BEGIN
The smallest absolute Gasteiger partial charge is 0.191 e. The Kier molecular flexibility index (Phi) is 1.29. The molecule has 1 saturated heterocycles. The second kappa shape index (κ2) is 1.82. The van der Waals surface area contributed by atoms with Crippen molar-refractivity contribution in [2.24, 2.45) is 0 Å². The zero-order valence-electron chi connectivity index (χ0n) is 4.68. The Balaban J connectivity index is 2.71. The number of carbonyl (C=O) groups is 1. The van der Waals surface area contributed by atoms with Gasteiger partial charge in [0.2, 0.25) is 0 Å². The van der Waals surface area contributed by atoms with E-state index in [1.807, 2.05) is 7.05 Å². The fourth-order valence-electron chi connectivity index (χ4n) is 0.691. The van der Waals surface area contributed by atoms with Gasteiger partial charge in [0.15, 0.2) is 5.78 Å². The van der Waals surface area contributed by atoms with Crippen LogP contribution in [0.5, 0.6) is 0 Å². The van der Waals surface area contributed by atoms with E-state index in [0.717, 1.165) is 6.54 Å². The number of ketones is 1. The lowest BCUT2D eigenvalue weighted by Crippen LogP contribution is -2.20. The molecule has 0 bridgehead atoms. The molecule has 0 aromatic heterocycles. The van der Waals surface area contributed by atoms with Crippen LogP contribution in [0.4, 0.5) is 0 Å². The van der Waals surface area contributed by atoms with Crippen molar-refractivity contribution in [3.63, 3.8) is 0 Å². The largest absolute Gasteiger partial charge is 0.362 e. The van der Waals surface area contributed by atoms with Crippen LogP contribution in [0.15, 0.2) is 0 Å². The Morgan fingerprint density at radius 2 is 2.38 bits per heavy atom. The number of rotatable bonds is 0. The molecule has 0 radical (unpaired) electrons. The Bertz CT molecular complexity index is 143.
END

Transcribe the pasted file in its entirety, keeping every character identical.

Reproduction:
The smallest absolute Gasteiger partial charge is 0.191 e. The Kier molecular flexibility index (Phi) is 1.29. The molecule has 1 saturated heterocycles. The second kappa shape index (κ2) is 1.82. The van der Waals surface area contributed by atoms with Crippen molar-refractivity contribution in [2.24, 2.45) is 0 Å². The zero-order valence-electron chi connectivity index (χ0n) is 4.68. The Balaban J connectivity index is 2.71. The number of carbonyl (C=O) groups is 1. The van der Waals surface area contributed by atoms with Gasteiger partial charge in [0.2, 0.25) is 0 Å². The van der Waals surface area contributed by atoms with E-state index in [1.807, 2.05) is 7.05 Å². The fourth-order valence-electron chi connectivity index (χ4n) is 0.691. The van der Waals surface area contributed by atoms with Gasteiger partial charge in [0.15, 0.2) is 5.78 Å². The van der Waals surface area contributed by atoms with Crippen LogP contribution in [0.5, 0.6) is 0 Å². The van der Waals surface area contributed by atoms with E-state index in [0.717, 1.165) is 6.54 Å². The number of ketones is 1. The lowest BCUT2D eigenvalue weighted by Crippen LogP contribution is -2.20. The molecule has 0 bridgehead atoms. The molecule has 0 aromatic heterocycles. The van der Waals surface area contributed by atoms with Crippen LogP contribution in [0.4, 0.5) is 0 Å². The van der Waals surface area contributed by atoms with Crippen molar-refractivity contribution in [3.63, 3.8) is 0 Å². The largest absolute Gasteiger partial charge is 0.362 e. The van der Waals surface area contributed by atoms with Crippen LogP contribution in [0.15, 0.2) is 0 Å². The Morgan fingerprint density at radius 2 is 2.38 bits per heavy atom. The number of rotatable bonds is 0. The molecule has 0 radical (unpaired) electrons. The Bertz CT molecular complexity index is 143.